Every year, on my birthday, Grant Goodman, who was an early riser, would call me at 6 in the morning and sing “Happy Birthday” most endearingly because it was also mostly off-key. Later in the day, we would get together for a special celebratory lunch or dinner, just the two of us, after which he would give me my present. Every year, on my birthday, he would hand me a cute card containing the usual birthday greetings, plus a check the amount of which would correspond with the number of years I’ve lived, starting with $25 in 1969. This went on without much surprise, year after year
And so, on 5 January 2014, when he handed me the usual card with, presumably, a check for $70, I put the card aside, because that year I decided we would not eat out, that I would cook some of my favorite dishes from the Philippines, which required my full attention in the kitchen. That night, after dinner, after Grant had long departed and all the dishes had been washed, I sat down for one last glass of wine and opened his card. I took no notice of the check until I started to put it away, when I saw that he had written it, not for $70, but for $2,565. There must be some mistake, I thought, so I called him even though it was past his bedtime.
He was still awake. He had been waiting for my call. “No mistake,” he laughed boisterously. “That check should take care of all your birthdays until you turn 100.”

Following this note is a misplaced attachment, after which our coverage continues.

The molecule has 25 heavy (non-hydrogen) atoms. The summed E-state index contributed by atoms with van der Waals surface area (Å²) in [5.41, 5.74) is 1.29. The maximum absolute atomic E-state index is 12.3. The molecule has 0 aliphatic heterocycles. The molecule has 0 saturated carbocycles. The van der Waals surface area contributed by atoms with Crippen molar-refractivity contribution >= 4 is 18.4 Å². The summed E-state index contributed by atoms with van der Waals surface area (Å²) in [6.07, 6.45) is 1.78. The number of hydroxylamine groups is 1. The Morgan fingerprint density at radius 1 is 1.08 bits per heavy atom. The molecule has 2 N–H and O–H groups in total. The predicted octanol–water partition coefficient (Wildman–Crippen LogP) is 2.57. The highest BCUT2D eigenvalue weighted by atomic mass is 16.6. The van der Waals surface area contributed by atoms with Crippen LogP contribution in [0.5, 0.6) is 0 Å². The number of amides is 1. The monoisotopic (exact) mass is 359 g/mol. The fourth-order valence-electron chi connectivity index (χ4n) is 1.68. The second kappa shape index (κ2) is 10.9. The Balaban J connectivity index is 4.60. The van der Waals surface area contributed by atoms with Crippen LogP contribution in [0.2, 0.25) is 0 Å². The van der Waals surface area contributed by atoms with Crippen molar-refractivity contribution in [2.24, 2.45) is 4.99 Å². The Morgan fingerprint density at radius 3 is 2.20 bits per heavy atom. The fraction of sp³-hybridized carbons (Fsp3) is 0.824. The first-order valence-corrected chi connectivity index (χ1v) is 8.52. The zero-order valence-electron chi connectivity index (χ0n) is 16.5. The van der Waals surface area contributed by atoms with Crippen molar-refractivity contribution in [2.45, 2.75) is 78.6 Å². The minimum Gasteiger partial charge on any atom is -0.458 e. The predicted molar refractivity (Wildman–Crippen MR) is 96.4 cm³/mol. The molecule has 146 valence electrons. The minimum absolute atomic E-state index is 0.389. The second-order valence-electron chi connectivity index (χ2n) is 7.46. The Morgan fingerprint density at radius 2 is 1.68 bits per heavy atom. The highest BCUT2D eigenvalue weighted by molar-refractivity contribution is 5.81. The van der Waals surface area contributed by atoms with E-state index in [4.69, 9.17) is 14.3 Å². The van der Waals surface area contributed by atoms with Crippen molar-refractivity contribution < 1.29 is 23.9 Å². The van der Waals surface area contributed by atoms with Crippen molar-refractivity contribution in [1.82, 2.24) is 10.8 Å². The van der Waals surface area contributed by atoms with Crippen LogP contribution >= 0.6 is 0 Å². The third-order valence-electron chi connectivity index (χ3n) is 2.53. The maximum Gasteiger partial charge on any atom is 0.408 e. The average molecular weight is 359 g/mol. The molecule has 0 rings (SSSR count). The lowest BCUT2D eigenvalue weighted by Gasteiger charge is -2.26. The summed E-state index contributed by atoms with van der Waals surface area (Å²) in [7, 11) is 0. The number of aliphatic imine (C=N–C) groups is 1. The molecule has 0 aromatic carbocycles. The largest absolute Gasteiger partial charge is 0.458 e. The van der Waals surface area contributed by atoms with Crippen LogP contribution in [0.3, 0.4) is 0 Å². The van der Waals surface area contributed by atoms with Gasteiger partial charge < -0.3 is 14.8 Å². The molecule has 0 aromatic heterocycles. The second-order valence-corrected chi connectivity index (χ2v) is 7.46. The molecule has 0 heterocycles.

I turned 72 today, my second birthday without Grant because he died in April of 2014, six months shy of his own 90th birthday. When my first dog (Imelda) died at 10 1/2 years old, and my second dog (MyKee) at 14 1/2 years old, it was only because Dr. Tom Liebl at Clinton Parkway Animal Hospital said “the quality of life has degenerated” and “it’s time.” Did Grant subconsciously know he would not live to celebrate another birthday with me? Did he suspect his time was up?
I don’t know that I want to live to 100, especially if my health should start to deteriorate and I’m no longer enjoying myself. My only regret is, if my third dog (KeeWee) should outlive me. But I’ve already made provisions for her in my will. Checks and balances, that’s what keeps me going, for now. I hope I too will know when “it’s time.”